**States**: nodes in the graph.**Actions**at state s: edges going from s to another node.**Transition**: the opposite node on the same edge. That is, given an edge s \to s', T(s, s \to s') = s'.**Costs**: c(s, a) is the weight of edge a — the time taken traveling through that edge.

Finding the shortest path from s to z is the same as setting the initial state to s and making z a terminal state of our dynamics.

## Dynamic Programming

Alright, it’s finally time to start optimizing those decision problems. The simplest idea would be to exhaustively search the space of all actions trying to find the best solution. Notice that even for finite states and horizon, this may be prohibitively expensive since the possible candidates grow exponentially with the time steps. Any practical method must take into account how this class of problems naturally breaks apart into separate stages.

Our approach will involve the famous *Bellman
principle of optimality*, which is the cornerstone
of dynamic programming. Taking Richard E Bellman^{3}’s own words,
it reads as:

An optimal policy has the property that whatever the initial state and initial decision are, the remaining decisions must constitute an optimal policy with regard to the state resulting from the first decision.

Alright, what does this mean? What the principle of optimality is telling us is that in order to calculate an optimal policy, we should turn this iterative process of making actions and calculating costs into a recursive procedure. That is, taking an action a at the initial state s puts us into a new state s' = T(s, a) where we are again faced with the exact same problem of finding an optimal policy, but this time starting at s'. Let’s see how we can exploit this idea.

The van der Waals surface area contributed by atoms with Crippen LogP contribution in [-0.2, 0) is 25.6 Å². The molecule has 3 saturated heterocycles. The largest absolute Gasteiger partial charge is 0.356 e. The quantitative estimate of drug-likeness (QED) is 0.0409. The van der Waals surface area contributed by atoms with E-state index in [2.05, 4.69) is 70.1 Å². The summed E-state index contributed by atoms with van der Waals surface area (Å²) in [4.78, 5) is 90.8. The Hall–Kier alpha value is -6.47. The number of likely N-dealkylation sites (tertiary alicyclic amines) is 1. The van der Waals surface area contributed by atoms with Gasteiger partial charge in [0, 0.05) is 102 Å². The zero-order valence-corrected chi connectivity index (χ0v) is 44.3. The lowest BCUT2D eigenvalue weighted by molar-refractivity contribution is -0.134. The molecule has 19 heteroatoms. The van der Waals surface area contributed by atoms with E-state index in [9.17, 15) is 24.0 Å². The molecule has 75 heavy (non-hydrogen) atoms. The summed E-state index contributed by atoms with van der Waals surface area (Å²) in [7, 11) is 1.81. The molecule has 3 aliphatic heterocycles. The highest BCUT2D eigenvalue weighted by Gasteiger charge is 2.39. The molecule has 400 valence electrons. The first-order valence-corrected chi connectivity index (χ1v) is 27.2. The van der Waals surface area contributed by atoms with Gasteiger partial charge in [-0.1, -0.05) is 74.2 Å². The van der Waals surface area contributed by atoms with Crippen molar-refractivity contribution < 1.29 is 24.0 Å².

Remember that we defined the value function v^\pi as the total cost of
following a policy \pi
when starting at a given state. Let’s define the
*optimal value function* v^\star as the total cost of
choosing the best course of action while starting at a
certain state s.

\begin{array}{rl} v^\star(s) = \min\limits_{a_t} & \sum\limits_{t=0}^\infty \gamma^{t}c(s_t, a_t) \\ \textrm{s.t.} & s_0 = s, \\ & s_{t+1} = T(s_t, a_t), \\ & a_t \in \mathcal{A}(s_t). \end{array}

Notice in the optimization problem above that the
initial state is only ever used to choose the first
action. Later actions do not depend directly on it but
only on its consequences. This means that we can break
the problem into two parts: calculating an *immediate
cost* dependent only on the initial state and
calculating a *future cost* dependent on all the